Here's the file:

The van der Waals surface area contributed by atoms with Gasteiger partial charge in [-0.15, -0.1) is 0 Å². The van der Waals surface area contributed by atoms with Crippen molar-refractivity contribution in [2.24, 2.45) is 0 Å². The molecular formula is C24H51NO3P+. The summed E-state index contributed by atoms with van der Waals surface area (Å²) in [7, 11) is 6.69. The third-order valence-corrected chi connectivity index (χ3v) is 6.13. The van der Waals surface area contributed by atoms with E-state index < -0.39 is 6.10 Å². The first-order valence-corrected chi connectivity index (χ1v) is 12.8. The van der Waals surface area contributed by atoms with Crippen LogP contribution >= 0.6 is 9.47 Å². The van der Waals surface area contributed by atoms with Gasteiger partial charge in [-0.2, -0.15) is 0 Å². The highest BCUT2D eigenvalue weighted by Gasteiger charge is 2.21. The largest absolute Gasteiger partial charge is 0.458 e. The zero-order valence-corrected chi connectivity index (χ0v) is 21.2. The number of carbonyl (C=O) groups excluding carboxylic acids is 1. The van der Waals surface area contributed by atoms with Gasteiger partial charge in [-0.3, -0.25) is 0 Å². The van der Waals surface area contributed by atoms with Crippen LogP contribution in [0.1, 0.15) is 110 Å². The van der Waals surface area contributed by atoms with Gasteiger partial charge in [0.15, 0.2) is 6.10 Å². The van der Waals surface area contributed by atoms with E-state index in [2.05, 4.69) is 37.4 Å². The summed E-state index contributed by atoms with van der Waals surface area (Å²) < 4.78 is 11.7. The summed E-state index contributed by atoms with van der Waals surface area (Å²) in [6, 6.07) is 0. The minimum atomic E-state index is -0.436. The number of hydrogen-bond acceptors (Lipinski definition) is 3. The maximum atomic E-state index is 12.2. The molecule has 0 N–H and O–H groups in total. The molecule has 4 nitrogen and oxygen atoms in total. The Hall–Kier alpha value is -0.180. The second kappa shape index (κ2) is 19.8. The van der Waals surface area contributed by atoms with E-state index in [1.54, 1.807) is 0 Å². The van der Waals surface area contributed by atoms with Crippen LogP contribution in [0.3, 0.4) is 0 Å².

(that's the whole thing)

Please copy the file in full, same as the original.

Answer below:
The van der Waals surface area contributed by atoms with Gasteiger partial charge in [-0.15, -0.1) is 0 Å². The van der Waals surface area contributed by atoms with Crippen molar-refractivity contribution in [2.24, 2.45) is 0 Å². The molecular formula is C24H51NO3P+. The summed E-state index contributed by atoms with van der Waals surface area (Å²) in [7, 11) is 6.69. The third-order valence-corrected chi connectivity index (χ3v) is 6.13. The van der Waals surface area contributed by atoms with E-state index < -0.39 is 6.10 Å². The first-order valence-corrected chi connectivity index (χ1v) is 12.8. The van der Waals surface area contributed by atoms with Crippen LogP contribution >= 0.6 is 9.47 Å². The van der Waals surface area contributed by atoms with Gasteiger partial charge in [-0.2, -0.15) is 0 Å². The highest BCUT2D eigenvalue weighted by Gasteiger charge is 2.21. The largest absolute Gasteiger partial charge is 0.458 e. The zero-order valence-corrected chi connectivity index (χ0v) is 21.2. The number of carbonyl (C=O) groups excluding carboxylic acids is 1. The van der Waals surface area contributed by atoms with Gasteiger partial charge in [-0.3, -0.25) is 0 Å². The van der Waals surface area contributed by atoms with Crippen LogP contribution in [0.1, 0.15) is 110 Å². The van der Waals surface area contributed by atoms with Gasteiger partial charge in [0.15, 0.2) is 6.10 Å². The van der Waals surface area contributed by atoms with E-state index in [2.05, 4.69) is 37.4 Å². The summed E-state index contributed by atoms with van der Waals surface area (Å²) < 4.78 is 11.7. The summed E-state index contributed by atoms with van der Waals surface area (Å²) in [6, 6.07) is 0. The minimum atomic E-state index is -0.436. The number of hydrogen-bond acceptors (Lipinski definition) is 3. The maximum atomic E-state index is 12.2. The molecule has 0 N–H and O–H groups in total. The molecule has 4 nitrogen and oxygen atoms in total. The Hall–Kier alpha value is -0.180. The second kappa shape index (κ2) is 19.8. The van der Waals surface area contributed by atoms with E-state index in [1.54, 1.807) is 0 Å². The van der Waals surface area contributed by atoms with Crippen LogP contribution in [0.3, 0.4) is 0 Å².